Someone once said, ‘Music speaks what cannot be expressed, soothes the mind and gives it rest, heals the heart and makes it whole, flows from heaven to the soul’. This may have been said while someone was listening to jazz, because there is no other genre of music with the capacity to strip your emotions bare and fill you up at the same time.
Since 2014, Safaricom International Jazz Festival has brought together music lovers from all over Kenya and the world to share their love for jazz and give to a worthy cause. Usually held every year in February, it is a family affair that encompasses good music, good food and good company. As a prelude to the festival, various events are held including the Safaricom Jazz Lounge.
Over the years, many of the world’s renowned jazz performers have graced the stage and this year will be no different. It has been confirmed that globally acclaimed American jazz performers Diane Reeves and Marcus Miller will be part of the 2018/2019 season of Safaricom Jazz.
Jazz lovers are in for a treat as five-time Grammy award winner Diane Reeves is set to perform for the first time in Kenya at the Safaricom Jazz Lounge scheduled for 18-20 October 2018.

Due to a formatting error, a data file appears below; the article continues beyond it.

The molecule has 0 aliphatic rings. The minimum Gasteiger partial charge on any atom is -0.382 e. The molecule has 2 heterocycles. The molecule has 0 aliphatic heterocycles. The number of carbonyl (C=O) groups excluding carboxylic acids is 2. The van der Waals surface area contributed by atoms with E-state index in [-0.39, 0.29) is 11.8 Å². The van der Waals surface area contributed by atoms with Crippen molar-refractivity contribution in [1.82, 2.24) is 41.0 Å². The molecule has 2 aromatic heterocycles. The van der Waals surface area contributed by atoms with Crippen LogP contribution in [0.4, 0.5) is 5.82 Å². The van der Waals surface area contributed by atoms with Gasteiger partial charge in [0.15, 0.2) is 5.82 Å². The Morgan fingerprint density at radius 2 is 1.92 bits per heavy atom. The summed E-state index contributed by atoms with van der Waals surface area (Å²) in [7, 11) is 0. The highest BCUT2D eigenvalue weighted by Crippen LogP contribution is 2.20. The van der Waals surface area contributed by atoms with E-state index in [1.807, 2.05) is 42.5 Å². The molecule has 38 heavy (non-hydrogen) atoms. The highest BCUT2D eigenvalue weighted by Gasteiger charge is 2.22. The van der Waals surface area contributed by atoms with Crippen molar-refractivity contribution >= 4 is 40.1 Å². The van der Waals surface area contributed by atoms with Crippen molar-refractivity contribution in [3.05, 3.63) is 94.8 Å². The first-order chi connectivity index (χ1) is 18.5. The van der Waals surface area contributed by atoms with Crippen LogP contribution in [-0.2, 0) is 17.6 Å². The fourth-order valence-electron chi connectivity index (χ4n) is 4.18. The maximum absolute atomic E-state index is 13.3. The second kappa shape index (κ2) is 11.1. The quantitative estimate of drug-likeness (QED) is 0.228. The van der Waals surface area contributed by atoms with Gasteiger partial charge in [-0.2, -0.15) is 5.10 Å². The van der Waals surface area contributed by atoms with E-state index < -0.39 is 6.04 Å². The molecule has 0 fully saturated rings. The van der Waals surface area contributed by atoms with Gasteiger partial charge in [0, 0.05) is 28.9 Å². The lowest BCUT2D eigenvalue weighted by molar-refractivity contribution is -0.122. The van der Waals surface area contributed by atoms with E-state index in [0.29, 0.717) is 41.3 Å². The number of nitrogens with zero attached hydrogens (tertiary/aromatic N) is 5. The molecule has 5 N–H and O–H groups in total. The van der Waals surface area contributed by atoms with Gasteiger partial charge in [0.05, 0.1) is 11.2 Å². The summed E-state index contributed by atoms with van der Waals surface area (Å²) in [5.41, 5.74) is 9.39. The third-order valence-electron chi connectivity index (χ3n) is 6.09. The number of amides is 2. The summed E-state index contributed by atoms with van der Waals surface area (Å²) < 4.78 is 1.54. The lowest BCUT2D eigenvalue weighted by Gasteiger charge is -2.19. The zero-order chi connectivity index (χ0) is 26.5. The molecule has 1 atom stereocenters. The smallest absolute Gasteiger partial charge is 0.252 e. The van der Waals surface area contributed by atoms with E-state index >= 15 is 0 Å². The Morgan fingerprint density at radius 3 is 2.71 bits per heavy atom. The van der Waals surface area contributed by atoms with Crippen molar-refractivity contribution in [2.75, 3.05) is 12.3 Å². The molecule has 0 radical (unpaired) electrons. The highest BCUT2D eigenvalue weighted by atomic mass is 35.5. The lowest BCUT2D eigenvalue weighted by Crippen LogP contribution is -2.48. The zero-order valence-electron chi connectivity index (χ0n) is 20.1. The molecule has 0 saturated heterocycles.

Many people say that they have been singing their whole lives, but this could actually be true in Dianne’s case. She was born in 1956 in Detroit, Michigan, to a musical family. Her father sung, her mother played the trumpet, her uncle is bassist Charles Burrell, and her cousin is George Duke.
Dianne was raised in Denver and started singing and playing the piano in 1971. She was a member of her high school band, and while performing at a convention in Chicago was noticed by trumpeter Clark Terry, who invited her to sing with him. She studied classical voice at the
The University of Colorado for a time then moved to Los Angeles where she sang with
Stanley Turrentine and Lenny White. She became a member of the jazz fusion group
Caldera then founded another fusion group, Night Flight, with Billy Childs.
Dianne moved to New York City and from 1983 to 1986 toured with Harry Belafonte. In the late 1980s, she had major success with a crossover song called “Better Days”, oftentimes referred to as “The Grandma Song”, because she pays homage to grandmother in that song.